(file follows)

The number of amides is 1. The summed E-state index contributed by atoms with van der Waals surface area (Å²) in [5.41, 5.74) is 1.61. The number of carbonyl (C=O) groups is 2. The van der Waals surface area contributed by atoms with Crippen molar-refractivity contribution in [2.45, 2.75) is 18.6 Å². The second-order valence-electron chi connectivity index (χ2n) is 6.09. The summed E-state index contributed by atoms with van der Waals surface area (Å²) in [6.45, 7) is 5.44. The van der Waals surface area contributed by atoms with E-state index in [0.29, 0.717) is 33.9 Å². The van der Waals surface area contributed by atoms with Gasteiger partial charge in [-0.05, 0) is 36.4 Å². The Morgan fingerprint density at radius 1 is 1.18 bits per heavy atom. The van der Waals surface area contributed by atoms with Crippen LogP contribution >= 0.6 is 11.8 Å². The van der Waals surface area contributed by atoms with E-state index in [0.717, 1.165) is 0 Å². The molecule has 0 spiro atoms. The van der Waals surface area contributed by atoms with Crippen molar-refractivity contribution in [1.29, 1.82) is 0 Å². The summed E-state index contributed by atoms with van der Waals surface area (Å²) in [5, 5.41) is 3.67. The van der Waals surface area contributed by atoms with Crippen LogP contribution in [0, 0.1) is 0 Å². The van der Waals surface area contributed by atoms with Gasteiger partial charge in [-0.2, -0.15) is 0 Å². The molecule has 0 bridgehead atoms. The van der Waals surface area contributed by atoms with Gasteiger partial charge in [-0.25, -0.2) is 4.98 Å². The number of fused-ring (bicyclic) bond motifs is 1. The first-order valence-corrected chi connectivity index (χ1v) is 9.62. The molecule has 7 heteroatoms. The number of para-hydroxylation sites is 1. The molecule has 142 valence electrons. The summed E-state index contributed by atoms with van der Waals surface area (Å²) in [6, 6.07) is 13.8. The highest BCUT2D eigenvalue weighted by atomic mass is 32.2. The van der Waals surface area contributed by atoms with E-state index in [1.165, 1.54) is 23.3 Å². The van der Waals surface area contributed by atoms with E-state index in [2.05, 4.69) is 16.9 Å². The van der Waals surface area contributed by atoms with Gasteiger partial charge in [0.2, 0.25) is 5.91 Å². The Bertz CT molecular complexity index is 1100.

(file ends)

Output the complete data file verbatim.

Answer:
The number of amides is 1. The summed E-state index contributed by atoms with van der Waals surface area (Å²) in [5.41, 5.74) is 1.61. The number of carbonyl (C=O) groups is 2. The van der Waals surface area contributed by atoms with Crippen molar-refractivity contribution in [2.45, 2.75) is 18.6 Å². The second-order valence-electron chi connectivity index (χ2n) is 6.09. The summed E-state index contributed by atoms with van der Waals surface area (Å²) in [6.45, 7) is 5.44. The van der Waals surface area contributed by atoms with E-state index in [0.29, 0.717) is 33.9 Å². The van der Waals surface area contributed by atoms with Gasteiger partial charge in [-0.05, 0) is 36.4 Å². The Morgan fingerprint density at radius 1 is 1.18 bits per heavy atom. The van der Waals surface area contributed by atoms with Crippen LogP contribution >= 0.6 is 11.8 Å². The van der Waals surface area contributed by atoms with E-state index in [0.717, 1.165) is 0 Å². The molecule has 0 spiro atoms. The van der Waals surface area contributed by atoms with Crippen molar-refractivity contribution in [1.29, 1.82) is 0 Å². The summed E-state index contributed by atoms with van der Waals surface area (Å²) in [5, 5.41) is 3.67. The van der Waals surface area contributed by atoms with Crippen LogP contribution in [0, 0.1) is 0 Å². The van der Waals surface area contributed by atoms with Gasteiger partial charge in [-0.2, -0.15) is 0 Å². The molecule has 0 bridgehead atoms. The van der Waals surface area contributed by atoms with Gasteiger partial charge in [-0.25, -0.2) is 4.98 Å². The number of fused-ring (bicyclic) bond motifs is 1. The first-order valence-corrected chi connectivity index (χ1v) is 9.62. The molecule has 7 heteroatoms. The number of para-hydroxylation sites is 1. The molecule has 142 valence electrons. The summed E-state index contributed by atoms with van der Waals surface area (Å²) in [6, 6.07) is 13.8. The highest BCUT2D eigenvalue weighted by atomic mass is 32.2. The van der Waals surface area contributed by atoms with E-state index in [1.165, 1.54) is 23.3 Å². The van der Waals surface area contributed by atoms with E-state index in [2.05, 4.69) is 16.9 Å². The van der Waals surface area contributed by atoms with Gasteiger partial charge in [0.2, 0.25) is 5.91 Å². The Bertz CT molecular complexity index is 1100.